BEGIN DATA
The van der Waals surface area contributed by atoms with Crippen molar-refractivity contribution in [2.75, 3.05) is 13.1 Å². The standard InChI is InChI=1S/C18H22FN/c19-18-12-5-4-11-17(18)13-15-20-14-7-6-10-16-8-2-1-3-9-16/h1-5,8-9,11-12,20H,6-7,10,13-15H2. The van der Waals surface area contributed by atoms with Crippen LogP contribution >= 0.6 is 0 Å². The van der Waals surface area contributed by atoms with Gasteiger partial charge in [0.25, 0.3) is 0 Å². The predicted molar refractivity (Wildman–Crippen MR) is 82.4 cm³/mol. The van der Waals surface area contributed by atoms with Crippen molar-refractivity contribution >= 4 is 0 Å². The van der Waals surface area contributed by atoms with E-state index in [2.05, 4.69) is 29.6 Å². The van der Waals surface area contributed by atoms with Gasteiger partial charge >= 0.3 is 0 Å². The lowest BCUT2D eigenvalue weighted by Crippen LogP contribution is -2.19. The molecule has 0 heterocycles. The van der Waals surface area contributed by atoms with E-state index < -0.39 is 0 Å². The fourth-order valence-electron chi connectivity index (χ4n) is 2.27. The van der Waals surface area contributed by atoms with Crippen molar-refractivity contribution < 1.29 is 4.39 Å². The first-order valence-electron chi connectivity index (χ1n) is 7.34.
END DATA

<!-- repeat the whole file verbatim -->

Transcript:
The van der Waals surface area contributed by atoms with Crippen molar-refractivity contribution in [2.75, 3.05) is 13.1 Å². The standard InChI is InChI=1S/C18H22FN/c19-18-12-5-4-11-17(18)13-15-20-14-7-6-10-16-8-2-1-3-9-16/h1-5,8-9,11-12,20H,6-7,10,13-15H2. The van der Waals surface area contributed by atoms with Crippen LogP contribution >= 0.6 is 0 Å². The van der Waals surface area contributed by atoms with Gasteiger partial charge in [0.25, 0.3) is 0 Å². The predicted molar refractivity (Wildman–Crippen MR) is 82.4 cm³/mol. The van der Waals surface area contributed by atoms with Crippen molar-refractivity contribution >= 4 is 0 Å². The van der Waals surface area contributed by atoms with E-state index in [2.05, 4.69) is 29.6 Å². The van der Waals surface area contributed by atoms with Gasteiger partial charge >= 0.3 is 0 Å². The lowest BCUT2D eigenvalue weighted by Crippen LogP contribution is -2.19. The molecule has 0 heterocycles. The van der Waals surface area contributed by atoms with E-state index < -0.39 is 0 Å². The fourth-order valence-electron chi connectivity index (χ4n) is 2.27. The van der Waals surface area contributed by atoms with Crippen molar-refractivity contribution < 1.29 is 4.39 Å². The first-order valence-electron chi connectivity index (χ1n) is 7.34.